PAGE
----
Well, that goes for unripe fruit at least…
You have heard me say it before and I will say it again here – plants are toxic. In fact, plants put a lot of effort and energy in creating toxins to protect themselves and to keep other life at a distance. But, that isn’t the whole story. Plants aren’t entirely evil nor are they utterly recluses. Throughout the 700 million years plants have existed on earth they have co-evolved with other life. Sure, much of this evolution caused them to create defense mechanisms in the form of toxins to keep bacteria, fungi, and hardcore herbivores away. But, somewhere along the line plants also realized that forming relationships with other life could actually benefit them, much like an anemone and a clownfish (come on, we all have seen Finding Nemo, right?). The most important symbiotic evolution in the plant world took place during the early part of the Cretaceous Period (125 – 66 million years ago).
Pollinators and Flowering Fruits
A perfect example is the co-evolution of flowering plants and the pollinators that 86% of them require for reproduction. It should be no surprise that they both appear together on earth at the same time. The earliest identified flowering plant, or angiosperm, is the Archaefructus and appears in the fossil record about 125 million years ago. To date, the earliest identified pollinator insects, thysanoptera, date to 110 million years ago and were recovered from amber found in Northern Spain. Equally important, is the relationship between fruits and frugivores. The first frugivore is a bird called Jeholornis, which lived about 120 million years ago. Paleontologists have not yet recovered fruit that dates back that early (the earliest direct evidence for fruit, a member of the Physalis genus only dates to 52 million years ago) but believe that fruit bearing plants have been around since the beginning of the Cretaceous.
So, what gives? And, what does any of this have to do with human diet and health?
Flowers benefit by attracting insects to pollinate them and fruits benefit by attracting animals who eat the fruits and carry away the seeds later depositing them in a rich pile of manure. Plants actually put a lot of effort into creating chemical compounds to attract pollinator insects to the flowers and frugivores to their fruits. That is why flowers and fruits typically look pretty, smell good and taste delicious! It also means that compared to other parts of the plants flowers and fruits are often not toxic.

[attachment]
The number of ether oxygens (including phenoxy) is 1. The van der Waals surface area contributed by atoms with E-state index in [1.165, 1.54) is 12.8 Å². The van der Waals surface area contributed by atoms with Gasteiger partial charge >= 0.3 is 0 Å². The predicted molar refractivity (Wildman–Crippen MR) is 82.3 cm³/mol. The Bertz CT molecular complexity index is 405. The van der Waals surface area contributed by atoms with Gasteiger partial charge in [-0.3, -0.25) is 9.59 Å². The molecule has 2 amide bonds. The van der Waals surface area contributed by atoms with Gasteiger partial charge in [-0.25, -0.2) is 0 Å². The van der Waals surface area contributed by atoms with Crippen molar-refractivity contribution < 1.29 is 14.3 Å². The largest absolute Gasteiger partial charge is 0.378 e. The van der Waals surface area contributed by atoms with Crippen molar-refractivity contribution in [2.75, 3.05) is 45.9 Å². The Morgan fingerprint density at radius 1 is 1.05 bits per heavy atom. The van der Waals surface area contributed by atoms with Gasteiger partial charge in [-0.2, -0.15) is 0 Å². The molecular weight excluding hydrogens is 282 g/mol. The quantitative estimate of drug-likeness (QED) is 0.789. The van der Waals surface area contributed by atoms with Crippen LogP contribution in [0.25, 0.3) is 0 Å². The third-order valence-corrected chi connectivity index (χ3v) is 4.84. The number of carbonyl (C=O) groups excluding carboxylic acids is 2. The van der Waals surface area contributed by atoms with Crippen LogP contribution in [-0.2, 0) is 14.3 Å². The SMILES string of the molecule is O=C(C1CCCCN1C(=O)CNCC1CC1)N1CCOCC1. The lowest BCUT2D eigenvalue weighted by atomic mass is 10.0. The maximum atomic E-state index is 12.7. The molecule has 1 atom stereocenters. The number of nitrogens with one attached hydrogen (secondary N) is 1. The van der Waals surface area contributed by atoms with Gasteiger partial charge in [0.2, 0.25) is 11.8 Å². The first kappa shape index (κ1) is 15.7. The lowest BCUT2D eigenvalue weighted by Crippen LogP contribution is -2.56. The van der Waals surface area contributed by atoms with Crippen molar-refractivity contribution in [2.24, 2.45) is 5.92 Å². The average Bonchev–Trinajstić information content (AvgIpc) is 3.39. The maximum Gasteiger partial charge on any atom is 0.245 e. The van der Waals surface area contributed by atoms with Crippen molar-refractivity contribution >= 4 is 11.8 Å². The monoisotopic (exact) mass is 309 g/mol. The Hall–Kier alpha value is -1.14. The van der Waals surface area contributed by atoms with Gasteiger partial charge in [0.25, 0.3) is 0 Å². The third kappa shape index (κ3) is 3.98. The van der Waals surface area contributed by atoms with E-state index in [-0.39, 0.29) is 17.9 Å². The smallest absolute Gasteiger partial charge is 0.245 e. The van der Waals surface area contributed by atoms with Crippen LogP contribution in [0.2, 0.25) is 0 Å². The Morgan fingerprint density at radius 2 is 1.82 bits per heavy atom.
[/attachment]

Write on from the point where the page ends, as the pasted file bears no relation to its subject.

That isn’t entirely true.
Let me qualify that statement… flowers and RIPE fruits are generally not toxic.
The dangers of fruit
We humans have to be very careful when consuming fruits and keep two things in mind. First, seeds are the plants’ progeny and are often highly protected by toxins. In fact, they are physically and chemically designed to withstand the digestive tracts of frugivores. And, second, unripe and ripe fruits are entirely different things. Since unripe fruits contain seeds that have not fully matured the plants do not want them eaten yet. As a result, unripe fruits are not only not as visually appealing, smell as good, nor taste as good as ripe fruit, many of them are actually toxic!
This is true for most fruits. For example, website Frugivore states, “Bananas, plums, citrus, and countless other fruits contain harmful compounds before they are fully ripe. Some of these may cause negligible to minor symptoms, while some can be more serious.” There are also many more extreme examples.
- For instance, the unripe ackee fruit contains a poison, hypoglycin. Consuming this can lead to Jamaican vomiting sickness and can be fatal.
- Unripe lychee fruits also contain the same hypoglycin toxin.
- Unripe Elderberries contain high concentrations of alkaloids and lectins.
- And, unripe papaya contains papain. Consumption of papain can damage the esophagus and, if you are pregnants can cause birth defects.
- Green tomatoes (yes, tomatoes are a fruit!) contain alkaloids tomatine and solanine which can cause headaches, dizziness, diarrhea, and cramping.